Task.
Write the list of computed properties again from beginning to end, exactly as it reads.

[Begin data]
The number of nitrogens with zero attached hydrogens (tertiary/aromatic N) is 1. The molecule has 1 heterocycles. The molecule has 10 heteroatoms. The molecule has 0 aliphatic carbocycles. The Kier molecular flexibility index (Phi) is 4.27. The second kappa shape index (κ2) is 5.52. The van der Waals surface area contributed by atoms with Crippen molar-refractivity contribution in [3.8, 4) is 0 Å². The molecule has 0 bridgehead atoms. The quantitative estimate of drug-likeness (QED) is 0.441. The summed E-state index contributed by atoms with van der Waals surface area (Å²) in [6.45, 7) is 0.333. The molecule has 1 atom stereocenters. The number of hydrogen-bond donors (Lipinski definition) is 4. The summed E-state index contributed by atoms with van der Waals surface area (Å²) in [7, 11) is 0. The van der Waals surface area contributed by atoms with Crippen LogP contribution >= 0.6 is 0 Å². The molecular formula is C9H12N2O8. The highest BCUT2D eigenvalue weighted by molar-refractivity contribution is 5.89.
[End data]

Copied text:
The number of nitrogens with zero attached hydrogens (tertiary/aromatic N) is 1. The molecule has 1 heterocycles. The molecule has 10 heteroatoms. The molecule has 0 aliphatic carbocycles. The Kier molecular flexibility index (Phi) is 4.27. The second kappa shape index (κ2) is 5.52. The van der Waals surface area contributed by atoms with Crippen molar-refractivity contribution in [3.8, 4) is 0 Å². The molecule has 0 bridgehead atoms. The quantitative estimate of drug-likeness (QED) is 0.441. The summed E-state index contributed by atoms with van der Waals surface area (Å²) in [6.45, 7) is 0.333. The molecule has 1 atom stereocenters. The number of hydrogen-bond donors (Lipinski definition) is 4. The summed E-state index contributed by atoms with van der Waals surface area (Å²) in [7, 11) is 0. The van der Waals surface area contributed by atoms with Crippen LogP contribution >= 0.6 is 0 Å². The molecular formula is C9H12N2O8. The highest BCUT2D eigenvalue weighted by molar-refractivity contribution is 5.89.